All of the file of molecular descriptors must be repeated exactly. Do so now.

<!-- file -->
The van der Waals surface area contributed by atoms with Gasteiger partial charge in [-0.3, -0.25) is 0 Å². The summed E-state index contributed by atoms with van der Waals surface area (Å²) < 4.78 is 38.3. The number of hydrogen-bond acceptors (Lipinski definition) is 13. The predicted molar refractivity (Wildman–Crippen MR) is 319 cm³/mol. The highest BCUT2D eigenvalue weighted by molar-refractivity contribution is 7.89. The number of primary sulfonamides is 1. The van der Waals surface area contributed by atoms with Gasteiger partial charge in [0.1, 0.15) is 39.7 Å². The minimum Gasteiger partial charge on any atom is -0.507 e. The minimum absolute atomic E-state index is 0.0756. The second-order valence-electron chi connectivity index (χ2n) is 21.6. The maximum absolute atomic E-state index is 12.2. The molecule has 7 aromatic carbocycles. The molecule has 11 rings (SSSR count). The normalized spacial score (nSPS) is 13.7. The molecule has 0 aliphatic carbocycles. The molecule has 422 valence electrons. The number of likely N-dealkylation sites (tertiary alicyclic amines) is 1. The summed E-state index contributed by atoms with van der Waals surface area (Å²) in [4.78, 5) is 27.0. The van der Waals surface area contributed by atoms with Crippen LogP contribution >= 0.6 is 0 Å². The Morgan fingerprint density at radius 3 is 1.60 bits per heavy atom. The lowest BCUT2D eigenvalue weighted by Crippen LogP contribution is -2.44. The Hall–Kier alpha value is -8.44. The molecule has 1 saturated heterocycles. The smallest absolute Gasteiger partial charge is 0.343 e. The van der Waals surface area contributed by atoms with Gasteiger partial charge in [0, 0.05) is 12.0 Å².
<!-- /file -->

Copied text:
The van der Waals surface area contributed by atoms with Gasteiger partial charge in [-0.3, -0.25) is 0 Å². The summed E-state index contributed by atoms with van der Waals surface area (Å²) < 4.78 is 38.3. The number of hydrogen-bond acceptors (Lipinski definition) is 13. The predicted molar refractivity (Wildman–Crippen MR) is 319 cm³/mol. The highest BCUT2D eigenvalue weighted by molar-refractivity contribution is 7.89. The number of primary sulfonamides is 1. The van der Waals surface area contributed by atoms with Gasteiger partial charge in [0.1, 0.15) is 39.7 Å². The minimum Gasteiger partial charge on any atom is -0.507 e. The minimum absolute atomic E-state index is 0.0756. The second-order valence-electron chi connectivity index (χ2n) is 21.6. The maximum absolute atomic E-state index is 12.2. The molecule has 7 aromatic carbocycles. The molecule has 11 rings (SSSR count). The normalized spacial score (nSPS) is 13.7. The molecule has 0 aliphatic carbocycles. The molecule has 422 valence electrons. The number of likely N-dealkylation sites (tertiary alicyclic amines) is 1. The summed E-state index contributed by atoms with van der Waals surface area (Å²) in [4.78, 5) is 27.0. The van der Waals surface area contributed by atoms with Crippen LogP contribution >= 0.6 is 0 Å². The Morgan fingerprint density at radius 3 is 1.60 bits per heavy atom. The lowest BCUT2D eigenvalue weighted by Crippen LogP contribution is -2.44. The Hall–Kier alpha value is -8.44. The molecule has 1 saturated heterocycles. The smallest absolute Gasteiger partial charge is 0.343 e. The van der Waals surface area contributed by atoms with Gasteiger partial charge in [0, 0.05) is 12.0 Å².